Republican gains in Tuesday’s elections delivered a stunning rebuke to Democrats and their party. The GOP is resurgent, despite having teetered after the 2012 election on the verge of disintegration and decline.
The Republicans achieved this gain primarily by telling voters that, under President Obama and the Democrats, the nation has fared badly. Republican candidates attacked both the style and substance of the administration. They assailed a government that they styled as autocratic, expensive, and ineffective. They railed against government intrusion, and (in the case of illegal immigration) against governmental laxness, too. They chafed against laws and constraints they don’t believe in. Most of all, Republicans succeeded by denigrating what will surely be regarded as this era’s most significant achievements, such as the government’s success at bringing the nation back from the brink of all-out economic collapse and at passing a radical yet tenable and comprehensive health-care reform bill.
Strategically, the GOP also took care to marginalize some of the worst kooks seeking to work their way up in the party’s ranks. The Republican National Committee under Reince Priebus encouraged and supported more electable candidates whose messages would still resonate with conservatives. The policy also served the goal of producing a Republican Congress that is more homogeneous and governable. Anyway, as campaign strategy, it worked. Even weak candidates like Senator Pat Roberts of Kansas won.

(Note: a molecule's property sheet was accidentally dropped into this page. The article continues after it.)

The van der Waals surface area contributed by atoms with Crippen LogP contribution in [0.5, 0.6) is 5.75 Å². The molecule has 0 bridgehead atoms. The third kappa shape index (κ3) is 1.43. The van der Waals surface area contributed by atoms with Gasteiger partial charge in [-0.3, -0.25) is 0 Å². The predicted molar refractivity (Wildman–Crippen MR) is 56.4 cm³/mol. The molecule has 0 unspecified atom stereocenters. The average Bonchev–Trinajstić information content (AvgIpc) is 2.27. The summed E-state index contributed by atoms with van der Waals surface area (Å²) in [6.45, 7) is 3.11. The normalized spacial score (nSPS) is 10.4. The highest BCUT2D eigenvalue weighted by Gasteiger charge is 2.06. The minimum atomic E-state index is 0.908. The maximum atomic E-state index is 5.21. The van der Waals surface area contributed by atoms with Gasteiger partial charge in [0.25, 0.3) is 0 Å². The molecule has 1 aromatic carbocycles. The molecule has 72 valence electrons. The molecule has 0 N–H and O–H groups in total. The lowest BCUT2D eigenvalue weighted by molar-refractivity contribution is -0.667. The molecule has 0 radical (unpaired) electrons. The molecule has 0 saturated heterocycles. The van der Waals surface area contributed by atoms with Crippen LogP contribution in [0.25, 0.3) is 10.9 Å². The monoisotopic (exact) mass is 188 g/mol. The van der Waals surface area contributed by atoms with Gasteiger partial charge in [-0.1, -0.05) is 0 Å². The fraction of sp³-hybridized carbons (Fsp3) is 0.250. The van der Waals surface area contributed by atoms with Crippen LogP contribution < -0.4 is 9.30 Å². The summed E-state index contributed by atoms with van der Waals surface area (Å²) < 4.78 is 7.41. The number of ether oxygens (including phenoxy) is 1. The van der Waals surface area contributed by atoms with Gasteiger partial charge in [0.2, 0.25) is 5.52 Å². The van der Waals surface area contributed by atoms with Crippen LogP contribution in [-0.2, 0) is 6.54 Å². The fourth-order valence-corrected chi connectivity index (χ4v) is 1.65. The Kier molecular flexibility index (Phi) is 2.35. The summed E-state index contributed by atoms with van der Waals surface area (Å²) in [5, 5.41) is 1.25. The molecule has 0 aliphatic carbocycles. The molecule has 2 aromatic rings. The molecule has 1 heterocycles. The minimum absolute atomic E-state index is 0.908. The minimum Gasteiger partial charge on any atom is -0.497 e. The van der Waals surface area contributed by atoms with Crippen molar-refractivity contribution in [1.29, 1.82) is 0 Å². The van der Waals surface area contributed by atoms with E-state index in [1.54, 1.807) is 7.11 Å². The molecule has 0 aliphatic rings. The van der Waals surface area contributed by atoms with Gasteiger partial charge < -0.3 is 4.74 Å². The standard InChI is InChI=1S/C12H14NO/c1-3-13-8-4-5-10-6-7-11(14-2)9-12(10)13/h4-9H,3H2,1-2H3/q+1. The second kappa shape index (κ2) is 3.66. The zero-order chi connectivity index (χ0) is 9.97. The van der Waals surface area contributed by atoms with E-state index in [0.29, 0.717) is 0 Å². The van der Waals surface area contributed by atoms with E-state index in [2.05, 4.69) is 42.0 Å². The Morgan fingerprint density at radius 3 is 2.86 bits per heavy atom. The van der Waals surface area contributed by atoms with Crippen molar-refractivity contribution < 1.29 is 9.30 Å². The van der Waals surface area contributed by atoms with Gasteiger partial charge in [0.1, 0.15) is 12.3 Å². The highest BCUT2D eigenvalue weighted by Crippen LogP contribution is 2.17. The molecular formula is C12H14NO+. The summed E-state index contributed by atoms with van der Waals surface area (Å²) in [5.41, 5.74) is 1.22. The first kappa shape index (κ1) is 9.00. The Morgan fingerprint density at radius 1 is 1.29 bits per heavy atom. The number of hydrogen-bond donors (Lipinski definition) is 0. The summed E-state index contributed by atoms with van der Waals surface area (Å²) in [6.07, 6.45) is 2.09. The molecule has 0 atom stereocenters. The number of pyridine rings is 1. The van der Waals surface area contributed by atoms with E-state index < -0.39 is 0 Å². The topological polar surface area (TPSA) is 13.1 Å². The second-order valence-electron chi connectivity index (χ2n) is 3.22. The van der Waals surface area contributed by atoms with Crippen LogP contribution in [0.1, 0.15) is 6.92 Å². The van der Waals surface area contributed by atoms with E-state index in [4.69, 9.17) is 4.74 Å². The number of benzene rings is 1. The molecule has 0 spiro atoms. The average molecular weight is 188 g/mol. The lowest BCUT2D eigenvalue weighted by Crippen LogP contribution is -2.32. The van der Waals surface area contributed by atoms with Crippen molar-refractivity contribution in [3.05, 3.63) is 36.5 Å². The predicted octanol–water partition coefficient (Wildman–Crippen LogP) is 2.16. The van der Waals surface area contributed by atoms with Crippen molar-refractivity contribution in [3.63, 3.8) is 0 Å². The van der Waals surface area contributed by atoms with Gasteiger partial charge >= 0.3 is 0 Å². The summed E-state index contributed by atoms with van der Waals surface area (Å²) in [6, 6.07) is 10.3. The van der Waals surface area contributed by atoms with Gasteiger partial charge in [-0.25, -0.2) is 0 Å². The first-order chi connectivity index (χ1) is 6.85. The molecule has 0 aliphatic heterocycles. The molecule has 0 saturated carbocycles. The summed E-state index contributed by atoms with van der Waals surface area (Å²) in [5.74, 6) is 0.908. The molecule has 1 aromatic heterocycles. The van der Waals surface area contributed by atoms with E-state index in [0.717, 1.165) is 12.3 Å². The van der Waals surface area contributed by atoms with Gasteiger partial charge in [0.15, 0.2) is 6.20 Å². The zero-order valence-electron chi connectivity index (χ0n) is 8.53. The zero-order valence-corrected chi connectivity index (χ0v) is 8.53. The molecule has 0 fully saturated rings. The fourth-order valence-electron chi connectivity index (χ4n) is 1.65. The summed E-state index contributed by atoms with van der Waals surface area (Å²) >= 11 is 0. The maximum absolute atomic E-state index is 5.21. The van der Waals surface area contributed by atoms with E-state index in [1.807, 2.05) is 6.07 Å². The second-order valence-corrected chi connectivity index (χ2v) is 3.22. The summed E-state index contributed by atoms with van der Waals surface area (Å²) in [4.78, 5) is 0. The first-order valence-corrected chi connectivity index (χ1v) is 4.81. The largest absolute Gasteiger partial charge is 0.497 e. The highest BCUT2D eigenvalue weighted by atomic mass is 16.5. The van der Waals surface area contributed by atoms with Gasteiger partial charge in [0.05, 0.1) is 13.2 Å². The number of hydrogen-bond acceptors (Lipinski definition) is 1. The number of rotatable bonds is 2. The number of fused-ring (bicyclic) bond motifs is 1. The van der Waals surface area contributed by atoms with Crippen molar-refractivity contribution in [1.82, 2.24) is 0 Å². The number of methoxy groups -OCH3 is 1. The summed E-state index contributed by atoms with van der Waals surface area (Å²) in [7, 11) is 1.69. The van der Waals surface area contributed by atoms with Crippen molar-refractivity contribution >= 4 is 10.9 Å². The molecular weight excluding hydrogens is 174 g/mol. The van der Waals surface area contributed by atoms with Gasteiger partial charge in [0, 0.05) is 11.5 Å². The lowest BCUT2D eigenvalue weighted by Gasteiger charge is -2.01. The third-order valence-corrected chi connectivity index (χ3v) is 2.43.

Sadly, the Democrats were afraid to be identified with their party’s strengths. They also failed to deliver a vision of government, that, if consonant with their recent achievements, was fresh and forward-looking. As the president’s time in office wanes, Democrats should be thinking about how to catch the next wave. What should the Democratic Party be about, once heavyweights like Obama and the Clintons are gone? The Dems are notably short on galvanizing up-and-comers who could breathe new life into what has become a too-staid and centrist political party.
Chiefly, though, the Democrats have failed to accommodate and adapt to legitimate criticisms of Democratic governance and ideology. In particular, they do not seem attuned to the people’s desire for a government that, if powerful, is deft and efficient. They have not cared enough about the national mood to break with the president and demand Congressional debate on issues like our open-ended bombing campaign against the Islamic State.* Nor have Democrats cared enough about the middle and lower classes to attack the glaring issue of corporate responsibility, favoring a rise in the minimum wage, yes, but remaining silent on a host of policies that work against working-class prosperity while benefiting corporations and the interests of global capital unduly.
Renew themselves: in short, this is what the Democrats must do. Dare to be a more interesting, local, peaceful, green, and economical party. Dare to think small, and find new ways to promote prosperity that rely less on government spending and more on shrewd uses of information and technology. Scour the countryside for young, charismatic, ardent, and innovative political thinkers. Restore pride in American citizenship and civic culture. And move beyond the paradigm of the social-welfare state in trying to figure out how to give a stagnant, suffering America what it wants and needs.
* The president has since called on Congress to debate and authorize the bombing campaign.